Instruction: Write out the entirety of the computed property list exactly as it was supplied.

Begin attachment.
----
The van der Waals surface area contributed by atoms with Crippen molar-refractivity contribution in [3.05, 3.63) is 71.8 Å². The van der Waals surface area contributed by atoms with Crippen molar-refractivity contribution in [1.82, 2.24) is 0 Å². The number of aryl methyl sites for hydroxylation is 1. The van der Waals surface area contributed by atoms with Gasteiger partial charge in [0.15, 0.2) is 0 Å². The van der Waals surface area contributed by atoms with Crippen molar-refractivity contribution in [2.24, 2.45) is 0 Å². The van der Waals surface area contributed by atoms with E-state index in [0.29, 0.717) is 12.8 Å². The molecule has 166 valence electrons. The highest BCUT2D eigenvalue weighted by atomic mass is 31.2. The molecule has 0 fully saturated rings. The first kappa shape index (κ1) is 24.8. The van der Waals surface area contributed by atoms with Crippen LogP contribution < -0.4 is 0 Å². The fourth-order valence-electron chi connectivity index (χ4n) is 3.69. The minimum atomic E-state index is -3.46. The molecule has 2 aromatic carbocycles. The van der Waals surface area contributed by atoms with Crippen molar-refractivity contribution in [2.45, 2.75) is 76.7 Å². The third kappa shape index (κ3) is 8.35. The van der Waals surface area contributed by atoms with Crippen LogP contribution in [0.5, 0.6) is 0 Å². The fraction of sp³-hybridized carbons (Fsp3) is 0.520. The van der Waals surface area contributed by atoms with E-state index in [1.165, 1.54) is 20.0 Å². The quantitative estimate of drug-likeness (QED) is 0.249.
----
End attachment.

The van der Waals surface area contributed by atoms with Crippen molar-refractivity contribution in [3.05, 3.63) is 71.8 Å². The van der Waals surface area contributed by atoms with Crippen molar-refractivity contribution in [1.82, 2.24) is 0 Å². The number of aryl methyl sites for hydroxylation is 1. The van der Waals surface area contributed by atoms with Gasteiger partial charge in [0.15, 0.2) is 0 Å². The van der Waals surface area contributed by atoms with Crippen molar-refractivity contribution in [2.24, 2.45) is 0 Å². The van der Waals surface area contributed by atoms with E-state index in [0.29, 0.717) is 12.8 Å². The molecule has 166 valence electrons. The highest BCUT2D eigenvalue weighted by atomic mass is 31.2. The molecule has 0 fully saturated rings. The first kappa shape index (κ1) is 24.8. The van der Waals surface area contributed by atoms with Crippen LogP contribution < -0.4 is 0 Å². The fourth-order valence-electron chi connectivity index (χ4n) is 3.69. The minimum atomic E-state index is -3.46. The molecule has 2 aromatic carbocycles. The van der Waals surface area contributed by atoms with Crippen molar-refractivity contribution in [2.45, 2.75) is 76.7 Å². The third kappa shape index (κ3) is 8.35. The van der Waals surface area contributed by atoms with Crippen LogP contribution in [0.5, 0.6) is 0 Å². The fraction of sp³-hybridized carbons (Fsp3) is 0.520. The van der Waals surface area contributed by atoms with E-state index in [1.165, 1.54) is 20.0 Å². The quantitative estimate of drug-likeness (QED) is 0.249.